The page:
Methods for Administering Chemotherapy
Some chemotherapy agents are available in liquid, tablet or capsule form. An advantage of oral administration is that it involves no needles (and most people find needles unpleasant). Another benefit is that this is easiest method of administering chemotherapy and patients can take the medicine at home. A disadvantage is that the medicine may irritate the digestive system. Other disadvantages that may occur in oral chemotherapy are side effects including nausea, vomiting, diarrhea, mouth sore, hair loss and low white blood cell counts, although these side effects happen with other methods of administering chemotherapy, too.
Peripheral Intravenous Chemotherapy
An intravenous (IV) tube is inserted via needle into a blood vessel in the hand or arm in this method of chemotherapy. The medicine (or medicines) goes straight into the circulatory system through a vein. One advantage of this type of treatment is that the medicine enters the body quickly. Peripheral intravenous chemotherapy can also be administered in the home with the proper set-up and a visiting nurse. Disadvantages can include extravasation which is when the medicine leaks out of the vein which, in turn, causes the skin to burn and blister. It is also uncomfortable to insert the needle and the whole process is scary for some patients, at least when they start
Anticancer drugs are applied to the skin as a lotion, cream or ointment. The advantages are that it is easy (the patient can apply medicine), quick and can be done at home. Disadvantages can include sensitive and red skin and skin that burns, discharges fluid, itches and changes color.
The chemotherapy is injected into a muscle in the arm, thigh or buttock. Although the shot may hurt for a bit, this is a quick way to administer chemo medicine. This type of chemotherapy can be given in the home by a healthcare professional.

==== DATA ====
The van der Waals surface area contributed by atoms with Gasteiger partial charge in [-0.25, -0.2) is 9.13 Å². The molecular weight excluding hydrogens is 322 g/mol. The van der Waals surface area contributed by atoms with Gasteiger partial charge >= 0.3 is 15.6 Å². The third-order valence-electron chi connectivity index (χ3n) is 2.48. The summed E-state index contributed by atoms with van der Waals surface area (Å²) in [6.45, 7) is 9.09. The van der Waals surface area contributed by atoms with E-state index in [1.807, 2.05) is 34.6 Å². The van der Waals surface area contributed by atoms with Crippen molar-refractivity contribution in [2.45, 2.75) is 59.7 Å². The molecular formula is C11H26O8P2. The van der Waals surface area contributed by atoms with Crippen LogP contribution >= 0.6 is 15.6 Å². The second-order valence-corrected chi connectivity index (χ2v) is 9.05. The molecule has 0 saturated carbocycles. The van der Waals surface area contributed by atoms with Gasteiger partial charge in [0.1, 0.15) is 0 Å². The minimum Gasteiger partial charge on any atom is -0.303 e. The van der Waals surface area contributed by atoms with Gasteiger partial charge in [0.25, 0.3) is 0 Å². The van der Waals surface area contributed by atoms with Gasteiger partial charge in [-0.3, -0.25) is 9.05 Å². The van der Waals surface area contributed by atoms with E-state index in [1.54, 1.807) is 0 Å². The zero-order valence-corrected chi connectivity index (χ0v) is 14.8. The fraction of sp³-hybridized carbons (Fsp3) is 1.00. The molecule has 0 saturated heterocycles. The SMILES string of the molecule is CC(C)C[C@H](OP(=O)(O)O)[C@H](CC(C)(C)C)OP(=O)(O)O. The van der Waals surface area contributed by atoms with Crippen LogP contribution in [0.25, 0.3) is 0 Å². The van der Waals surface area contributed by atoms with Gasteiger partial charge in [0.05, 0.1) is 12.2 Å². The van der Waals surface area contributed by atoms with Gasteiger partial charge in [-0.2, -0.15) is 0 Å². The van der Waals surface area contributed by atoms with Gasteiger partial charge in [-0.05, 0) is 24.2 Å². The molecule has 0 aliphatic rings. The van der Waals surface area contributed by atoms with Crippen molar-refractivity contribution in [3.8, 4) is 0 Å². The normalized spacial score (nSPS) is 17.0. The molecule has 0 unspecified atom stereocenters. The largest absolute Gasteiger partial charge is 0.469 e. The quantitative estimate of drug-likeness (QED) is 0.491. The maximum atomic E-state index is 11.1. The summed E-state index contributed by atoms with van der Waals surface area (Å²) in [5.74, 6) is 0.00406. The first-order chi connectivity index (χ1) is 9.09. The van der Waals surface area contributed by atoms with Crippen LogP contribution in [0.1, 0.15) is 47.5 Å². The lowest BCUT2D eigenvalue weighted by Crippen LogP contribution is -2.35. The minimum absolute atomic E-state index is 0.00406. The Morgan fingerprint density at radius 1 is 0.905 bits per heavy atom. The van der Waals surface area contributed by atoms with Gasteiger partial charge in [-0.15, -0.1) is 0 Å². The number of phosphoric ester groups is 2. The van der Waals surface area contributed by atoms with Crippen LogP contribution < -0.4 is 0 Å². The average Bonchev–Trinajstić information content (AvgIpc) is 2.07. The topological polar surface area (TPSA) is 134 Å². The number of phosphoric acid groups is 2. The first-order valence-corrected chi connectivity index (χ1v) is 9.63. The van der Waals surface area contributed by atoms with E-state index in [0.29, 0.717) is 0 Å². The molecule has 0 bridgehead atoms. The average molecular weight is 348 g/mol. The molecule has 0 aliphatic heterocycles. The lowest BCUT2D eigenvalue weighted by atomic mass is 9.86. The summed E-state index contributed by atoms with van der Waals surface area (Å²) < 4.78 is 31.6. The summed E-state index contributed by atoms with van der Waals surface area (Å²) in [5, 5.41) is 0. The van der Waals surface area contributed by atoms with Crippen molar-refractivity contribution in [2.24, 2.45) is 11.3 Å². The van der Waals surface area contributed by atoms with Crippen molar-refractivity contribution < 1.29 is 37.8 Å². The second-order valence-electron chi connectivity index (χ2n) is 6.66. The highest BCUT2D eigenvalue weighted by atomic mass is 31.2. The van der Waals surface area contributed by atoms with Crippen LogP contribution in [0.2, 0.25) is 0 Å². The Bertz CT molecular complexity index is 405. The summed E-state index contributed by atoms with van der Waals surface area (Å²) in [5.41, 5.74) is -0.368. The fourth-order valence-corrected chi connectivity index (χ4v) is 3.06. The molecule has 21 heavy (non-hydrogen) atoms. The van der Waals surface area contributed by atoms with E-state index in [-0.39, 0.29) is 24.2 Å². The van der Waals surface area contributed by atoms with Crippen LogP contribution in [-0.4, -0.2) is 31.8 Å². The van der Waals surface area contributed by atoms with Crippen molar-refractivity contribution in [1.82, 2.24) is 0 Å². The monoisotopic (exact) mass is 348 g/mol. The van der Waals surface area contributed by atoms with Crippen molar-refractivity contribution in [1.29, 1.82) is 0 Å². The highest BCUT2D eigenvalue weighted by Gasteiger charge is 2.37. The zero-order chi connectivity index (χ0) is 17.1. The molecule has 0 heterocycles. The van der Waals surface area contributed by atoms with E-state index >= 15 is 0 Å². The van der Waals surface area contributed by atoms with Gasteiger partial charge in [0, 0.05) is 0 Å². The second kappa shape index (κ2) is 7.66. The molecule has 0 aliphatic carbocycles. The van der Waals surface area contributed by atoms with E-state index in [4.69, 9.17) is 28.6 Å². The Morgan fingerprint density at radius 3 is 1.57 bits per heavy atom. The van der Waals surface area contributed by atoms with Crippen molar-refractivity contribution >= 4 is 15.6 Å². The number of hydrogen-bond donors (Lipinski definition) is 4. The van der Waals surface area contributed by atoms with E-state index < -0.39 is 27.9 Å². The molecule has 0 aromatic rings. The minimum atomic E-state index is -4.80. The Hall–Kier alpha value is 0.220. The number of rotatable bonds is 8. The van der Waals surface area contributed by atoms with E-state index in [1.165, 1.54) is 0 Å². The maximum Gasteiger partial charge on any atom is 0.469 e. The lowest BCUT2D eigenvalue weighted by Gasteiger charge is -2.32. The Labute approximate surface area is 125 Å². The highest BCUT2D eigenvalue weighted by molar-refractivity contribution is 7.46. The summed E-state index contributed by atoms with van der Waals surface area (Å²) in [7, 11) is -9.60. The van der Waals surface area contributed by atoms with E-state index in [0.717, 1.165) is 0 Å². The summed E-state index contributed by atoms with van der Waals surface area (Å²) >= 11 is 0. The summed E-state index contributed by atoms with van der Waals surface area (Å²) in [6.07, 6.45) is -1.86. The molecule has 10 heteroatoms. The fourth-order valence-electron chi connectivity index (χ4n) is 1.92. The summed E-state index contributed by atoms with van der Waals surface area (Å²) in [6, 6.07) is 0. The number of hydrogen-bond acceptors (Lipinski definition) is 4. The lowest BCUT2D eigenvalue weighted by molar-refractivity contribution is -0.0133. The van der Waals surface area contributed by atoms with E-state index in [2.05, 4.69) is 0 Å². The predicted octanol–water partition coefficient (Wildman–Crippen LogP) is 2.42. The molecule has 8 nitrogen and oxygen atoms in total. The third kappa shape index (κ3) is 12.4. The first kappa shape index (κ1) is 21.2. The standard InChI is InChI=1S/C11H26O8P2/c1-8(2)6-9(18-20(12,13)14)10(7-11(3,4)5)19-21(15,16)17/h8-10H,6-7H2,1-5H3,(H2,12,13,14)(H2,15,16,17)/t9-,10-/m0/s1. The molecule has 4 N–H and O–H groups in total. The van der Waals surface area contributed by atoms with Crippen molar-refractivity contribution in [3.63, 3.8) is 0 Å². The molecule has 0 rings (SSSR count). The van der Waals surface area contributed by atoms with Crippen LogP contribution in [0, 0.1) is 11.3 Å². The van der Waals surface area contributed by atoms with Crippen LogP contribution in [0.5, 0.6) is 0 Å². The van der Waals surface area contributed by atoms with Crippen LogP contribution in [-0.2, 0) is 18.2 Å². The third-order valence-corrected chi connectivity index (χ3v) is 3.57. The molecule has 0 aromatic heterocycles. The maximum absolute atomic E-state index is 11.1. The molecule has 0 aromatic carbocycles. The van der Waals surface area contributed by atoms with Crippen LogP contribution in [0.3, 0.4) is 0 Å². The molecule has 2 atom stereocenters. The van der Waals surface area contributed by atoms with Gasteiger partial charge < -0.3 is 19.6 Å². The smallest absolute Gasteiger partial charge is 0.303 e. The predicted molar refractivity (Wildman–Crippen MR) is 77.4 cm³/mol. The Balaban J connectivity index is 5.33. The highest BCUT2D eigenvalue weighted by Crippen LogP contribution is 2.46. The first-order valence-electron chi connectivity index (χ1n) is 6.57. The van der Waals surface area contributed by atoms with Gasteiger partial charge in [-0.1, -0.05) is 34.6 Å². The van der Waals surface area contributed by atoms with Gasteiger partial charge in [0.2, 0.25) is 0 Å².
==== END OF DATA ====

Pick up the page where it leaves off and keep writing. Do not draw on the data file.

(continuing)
This type of treatment, also known as sub-q, uses a small needle that is similar to ones used by diabetics for administering insulin. The needle is inserted into the space between the skin and the muscle. An advantage to this method is that the chemotherapy medicine enters the circulatory system at a slower rate; therefore, the chances of systemic toxicity are lowered. Disadvantages can include irritation, damage to muscles, and damage to skin tissue.
Medicine is injected straight into an artery (through a catheter), usually to treat a single area. (See page on regional chemotherapy.) The catheter is placed directly into the artery that feeds the tumor. Because the chemotherapy agent is directed only to a specific area, the side effects of the drug are limited in other parts of the body. When used in brain cancer treatment, this method requires brain scans, arteriograms, anesthesia, seizure drugs and blood thinners. There is potential for hemorrhage or stroke following the procedure.
Other Forms of Chemotherapy Administration
Intrathecal Chemotherapy – medicine is infused into the nervous system via the cerebrospinal fluid.
Intrapleural Chemotherapy – medicine is infused into the chest cavity. A form of regional chemotherapy.
Intraperitoneal Chemotherapy – medicine is infused into the abdominal cavity. Another form of regional chemotherapy.
Intravesical Chemotherapy – medicine is infused straight into the bladder.
Intralesion or Intratumoral – medicine is injected right into the tumor.
Metronomic Chemotherapy – continuous low doses
Dose-dense Chemotherapy – a regimen in which the time between administrations of drugs is shortened
Once the Drug is in the Body
The therapeutic window refers to the dosage that doctors administer in an attempt to make the treatment both safe and effective. Too low a dose is not effective in treating the disease. Too high a dose and the side effects of the drug become detrimental or dangerous. One challenge with chemotherapy is that the therapeutic windows tend to be narrow. The toxic dose isn’t too much higher than the effective dose. More on dosing.
One advantage of targeted therapies is that the therapeutic window may be wider.
The high cost of oral chemotherapy agents means some insurers won’t pay for them because conventional IV drugs are available. Some states have adopted “chemo parity” laws which require equal treatment of drugs regardless of how they are administered.